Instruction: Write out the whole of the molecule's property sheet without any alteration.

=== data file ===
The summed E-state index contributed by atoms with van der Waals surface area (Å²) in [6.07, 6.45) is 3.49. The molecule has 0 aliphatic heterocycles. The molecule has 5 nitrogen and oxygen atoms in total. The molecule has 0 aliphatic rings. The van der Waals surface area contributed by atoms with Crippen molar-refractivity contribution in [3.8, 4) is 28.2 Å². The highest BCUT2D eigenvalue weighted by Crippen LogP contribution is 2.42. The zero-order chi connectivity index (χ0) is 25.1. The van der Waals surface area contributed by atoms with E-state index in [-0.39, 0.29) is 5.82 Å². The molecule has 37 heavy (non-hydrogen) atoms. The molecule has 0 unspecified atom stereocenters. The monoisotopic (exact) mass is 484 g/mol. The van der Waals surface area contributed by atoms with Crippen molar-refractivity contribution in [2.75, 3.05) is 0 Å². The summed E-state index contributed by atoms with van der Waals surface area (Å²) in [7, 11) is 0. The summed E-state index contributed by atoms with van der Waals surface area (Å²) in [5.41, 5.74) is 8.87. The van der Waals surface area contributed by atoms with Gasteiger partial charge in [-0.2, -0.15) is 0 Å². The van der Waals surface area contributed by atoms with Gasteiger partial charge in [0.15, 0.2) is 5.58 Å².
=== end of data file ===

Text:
The summed E-state index contributed by atoms with van der Waals surface area (Å²) in [6.07, 6.45) is 3.49. The molecule has 0 aliphatic heterocycles. The molecule has 5 nitrogen and oxygen atoms in total. The molecule has 0 aliphatic rings. The van der Waals surface area contributed by atoms with Crippen molar-refractivity contribution in [3.8, 4) is 28.2 Å². The highest BCUT2D eigenvalue weighted by Crippen LogP contribution is 2.42. The zero-order chi connectivity index (χ0) is 25.1. The van der Waals surface area contributed by atoms with E-state index in [-0.39, 0.29) is 5.82 Å². The molecule has 37 heavy (non-hydrogen) atoms. The molecule has 0 unspecified atom stereocenters. The monoisotopic (exact) mass is 484 g/mol. The van der Waals surface area contributed by atoms with Crippen molar-refractivity contribution in [2.75, 3.05) is 0 Å². The summed E-state index contributed by atoms with van der Waals surface area (Å²) in [7, 11) is 0. The summed E-state index contributed by atoms with van der Waals surface area (Å²) in [5.41, 5.74) is 8.87. The van der Waals surface area contributed by atoms with Gasteiger partial charge in [-0.2, -0.15) is 0 Å². The van der Waals surface area contributed by atoms with Gasteiger partial charge in [0.15, 0.2) is 5.58 Å².